Archive for the ‘Online Video Technology’ Category

New Ad Technology Links Users to Brands, Products Inside Web Video

October 8, 2007

A new ad technology for video games offers an alternative to ad interruptions endured by online video viewers and gamers.

GET Interactive is launching a new opt-in platform called Ad Venture 1.0, which links users with brands and products featured inside the content.

GET works with music labels, TV producers, movie studios and game developers “to facilitate product placement and promotions with brands,” according to information from the company. And instead of stuffing ads into already graphic-rich games, the firm nurtures intuitive relationships, both within the game and offline, between advertisers and gaming brands.

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Streaming Flash Video Will Go HD, Says Adobe

August 22, 2007

Streaming video will get a little sharper and a little richer soon, as Adobe announced today that the next release version of its Flash Player 9 will support the H.264 standard.

Codenamed “Moviestar,” the update will also support High Efficiency AAC (HE-AAC) audio, hardware acceleration, and multi-core enhanced full-screen video. While the final release version of the player won’t be available until the fall, a beta version of the update is currently downloadable from Adobe Labs.

This improvement will let video creators shooting in HD bring that footage directly to the Web, without converting their work to standard definition video. As the latest version of Adobe Premiere Pro and After Effects support H.264 encoding, Adobe is now offering a complete workflow for online HD.

Currently, over 98 percent of Internet-connected computers support Flash, so there won’t be a problem with users not having the software to view the H.264 Flash video. Viewers who don’t upgrade on their own will simply be prompted to upgrade their software the first time they attempt to view video made with the H.264 codec.

An Adobe representative couldn’t comment on the bit rate of streaming H.264 Flash, since the rate depends on the resolution of the particular clip. So the bandwidth required to play the higher-resolution video remains to be seen. Viewers will need to have a newer computer to get the full benefits of the H.264-supported Flash Player, though: Adobe suggests that viewers have a 3.0-GHz Windows computer or a 2.0-GHz Macintosh computer to view 720p or 1080p hi-def content.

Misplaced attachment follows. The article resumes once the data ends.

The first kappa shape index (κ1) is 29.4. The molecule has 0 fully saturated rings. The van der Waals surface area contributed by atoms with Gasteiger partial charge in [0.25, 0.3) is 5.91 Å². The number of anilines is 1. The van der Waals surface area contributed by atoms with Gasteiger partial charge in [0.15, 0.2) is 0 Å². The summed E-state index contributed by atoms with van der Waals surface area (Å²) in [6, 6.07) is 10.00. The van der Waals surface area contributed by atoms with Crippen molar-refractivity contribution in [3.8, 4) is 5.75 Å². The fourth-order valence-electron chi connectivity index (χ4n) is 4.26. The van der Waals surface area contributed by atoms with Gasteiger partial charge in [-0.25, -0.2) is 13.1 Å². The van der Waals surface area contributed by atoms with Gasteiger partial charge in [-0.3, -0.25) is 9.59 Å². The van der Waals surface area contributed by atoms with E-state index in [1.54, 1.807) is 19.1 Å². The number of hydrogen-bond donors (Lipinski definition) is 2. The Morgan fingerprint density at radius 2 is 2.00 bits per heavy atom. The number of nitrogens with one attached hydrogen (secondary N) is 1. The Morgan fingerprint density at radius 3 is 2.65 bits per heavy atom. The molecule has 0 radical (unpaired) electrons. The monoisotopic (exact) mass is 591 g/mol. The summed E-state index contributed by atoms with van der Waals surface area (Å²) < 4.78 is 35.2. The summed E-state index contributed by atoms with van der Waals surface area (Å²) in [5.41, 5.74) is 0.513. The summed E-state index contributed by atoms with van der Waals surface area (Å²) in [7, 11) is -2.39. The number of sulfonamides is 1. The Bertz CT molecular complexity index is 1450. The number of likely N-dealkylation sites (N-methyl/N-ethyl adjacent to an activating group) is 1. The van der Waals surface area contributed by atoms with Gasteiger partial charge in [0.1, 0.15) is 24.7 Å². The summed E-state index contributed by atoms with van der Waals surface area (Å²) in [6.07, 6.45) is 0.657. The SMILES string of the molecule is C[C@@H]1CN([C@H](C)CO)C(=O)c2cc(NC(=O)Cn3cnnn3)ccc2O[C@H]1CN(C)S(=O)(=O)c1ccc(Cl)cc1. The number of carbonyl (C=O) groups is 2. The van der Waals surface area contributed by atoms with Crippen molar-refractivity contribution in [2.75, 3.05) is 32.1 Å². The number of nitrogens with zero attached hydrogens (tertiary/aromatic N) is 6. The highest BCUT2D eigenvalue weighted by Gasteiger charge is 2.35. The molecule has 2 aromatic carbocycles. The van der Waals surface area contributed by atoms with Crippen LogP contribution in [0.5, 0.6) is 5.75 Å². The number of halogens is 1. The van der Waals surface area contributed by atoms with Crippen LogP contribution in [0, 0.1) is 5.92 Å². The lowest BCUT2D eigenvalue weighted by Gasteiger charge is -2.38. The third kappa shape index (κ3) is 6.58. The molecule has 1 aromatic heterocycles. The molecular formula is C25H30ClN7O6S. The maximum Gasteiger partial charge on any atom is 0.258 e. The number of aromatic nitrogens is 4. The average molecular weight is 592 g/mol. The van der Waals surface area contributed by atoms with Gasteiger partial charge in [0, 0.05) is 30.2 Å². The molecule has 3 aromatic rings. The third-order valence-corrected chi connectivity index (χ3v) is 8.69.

Likewise, the Adobe representative couldn’t comment on how much greater video quality the average user would see with the new Flash Player, since that will depend on how the material is encocded. While the rep thought people would notice the difference in quality, he couldn’t say by how much.

It will be interesting to see how H.264 support broadens high-definition video on the Web. For example, YouTube has already encoded all of its files into streaming H.264 MOV files for Apple TV and iPhone playback. Those same files will play on the new Flash Player, although YouTube hasn’t announced if it will broadly distribute them.

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Casio Exilim Announced With YouTube Movie Capture Mode

July 24, 2007

Casio has announced two new digital cameras – the Exilim EX-S880 and Exilim EX-Z77 – and an agreement with YouTube to make it easy for users to make movies and upload them to the popular video-sharing service. Similar to their arrangement with ebay last year, the agreement with YouTube will utilize the MPEG-4 H.264 movie capturing ability of the cameras to take “YouTube ready” movies. Additional bundled software will make it easy for users to upload and share their movies as quickly as possible.

The YouTube Capture mode on the new S880 and Z77 will record movies at a resolution of 640×480 at frame rates up to 30 frames per second. The H.264 compression scheme is “ideal” for recording longer movies without losing quality. The bundled software provides ideal settings for YouTube and allows easy storage and upload of movies to YouTube, even multiple movies at one time. The software is supposed to make it easy with three quick steps: “connect, upload, and click”.

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iBar

March 16, 2007

iBar is a system for the interactive design of any bar-counter. Integrated video-projectors can project any content on the milky bar-surface. The intelligent tracking system of iBar detects all objects touching the surface. This input is used to let the projected content interact dynamically with the movements on the counter. Objects can be illuminated at their position or virtual objects can be “touched” with the fingers.

New high definition video camera recorder format

October 2, 2006

The “AVCHD” is a brand new high definition (HD) digital video camera recorder format recording 1080i and 720p signals onto certain media by using highly efficient codec technologies. The “AVCHD” is jointly established by Panasonic, the brand name for which Matsushita Electric Industrial Co., Ltd. is known and Sony Corporation.

The following companies have expressed support for the AVCHD format as of September 27th, 2006: Adobe Systems Incorporated
CANON INC., CyberLink Corporation, InterVideo, Inc., MainConcept AG, Nero AG, PIONEER CORPORATION, PIXELA CORPORATION, SAMSUNG ELECTRONICS CO.,LTD., SHARP CORPORATION, Sonic Solutions, Ulead Systems, Inc.